The Kansas community of Fairland anticipates the arrival of their new minister and in recent months, late in 1882, postmistress Grace Cristler has communicated with Reverend Dille via letters, answering his questions about the little town, and developing affection for the man who pens thoughtful missives.
Theophil Garrison grew up under the loving influence of his saintly grandmother, but was roped into his cousins’ train-robbing plan. When they fail and are apprehended, Theo fled the scene, evading jail time. Now an angry cousin is out to avenge Theo’s duplicity, and he’s on the run. He encounters a fatally ill traveler–a minister. Seeing a way to keep hidden, Theo trades identities with the man, dons his fine black suit, carries a Bible, and prays that he’ll be accepted as Rufus Dille.
Once in Fairland, if Theo’s true identity is uncovered, what will be left of the world he has built for himself, Grace, and those in the town who have come to love and accept him?
From the Trade Paperback edition.
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A story of a man on the run who takes a dead man’s name.
A young woman who is nearly a spinster and loves a man she doesn’t know is dead.
Mmm, my second or third book from Kim Vogel Sawyer, and now I know that her books are worth it!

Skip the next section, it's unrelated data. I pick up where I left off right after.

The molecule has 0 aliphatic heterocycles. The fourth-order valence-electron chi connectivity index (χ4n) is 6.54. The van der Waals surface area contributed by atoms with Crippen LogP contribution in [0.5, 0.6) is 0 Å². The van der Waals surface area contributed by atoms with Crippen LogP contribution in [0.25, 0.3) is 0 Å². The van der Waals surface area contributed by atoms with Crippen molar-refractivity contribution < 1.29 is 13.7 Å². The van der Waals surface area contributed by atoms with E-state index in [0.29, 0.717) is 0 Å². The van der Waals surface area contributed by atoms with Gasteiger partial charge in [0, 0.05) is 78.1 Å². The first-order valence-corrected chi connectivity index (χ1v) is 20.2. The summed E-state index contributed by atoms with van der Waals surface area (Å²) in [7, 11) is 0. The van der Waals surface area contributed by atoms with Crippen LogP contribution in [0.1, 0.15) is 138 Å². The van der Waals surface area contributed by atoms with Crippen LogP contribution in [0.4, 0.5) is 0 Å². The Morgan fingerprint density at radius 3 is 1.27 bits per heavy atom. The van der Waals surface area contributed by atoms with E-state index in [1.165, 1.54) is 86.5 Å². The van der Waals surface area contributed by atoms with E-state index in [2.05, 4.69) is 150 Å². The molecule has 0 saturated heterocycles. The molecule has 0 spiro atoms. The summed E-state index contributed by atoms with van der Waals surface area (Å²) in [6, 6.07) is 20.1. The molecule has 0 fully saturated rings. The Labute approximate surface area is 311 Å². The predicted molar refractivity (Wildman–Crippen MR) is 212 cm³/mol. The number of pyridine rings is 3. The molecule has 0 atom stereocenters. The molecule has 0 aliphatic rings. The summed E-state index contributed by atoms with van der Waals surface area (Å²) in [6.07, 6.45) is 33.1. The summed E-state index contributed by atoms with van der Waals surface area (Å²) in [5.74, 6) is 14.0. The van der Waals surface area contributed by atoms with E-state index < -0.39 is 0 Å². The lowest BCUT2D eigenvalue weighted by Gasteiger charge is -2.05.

Grace and The Preacher had a few rough spots, like why was the pastor choosing who would take his place once he retired, which was unrealistic since from what little knowledge I have of the time period, churches, and pastors I don’t believe that pastors pick who succeed them.
For all the faults that Theo may or may not have I felt that he really did want to love Grace even when he told himself he was doing it to be more liked, have more power, and such.
Grace was a heroine I’m not sure how to feel about, her attitude could change so quickly, and I wish that she would have been more kind as the truth came out but honestly, I can’t say that I wouldn’t have responded the same way.
I will definitely pick up more of Mrs. Sawyer’s books.
I voluntarily reviewed a complimentary copy of this book which I received from the author. All views expressed are only my honest opinion.
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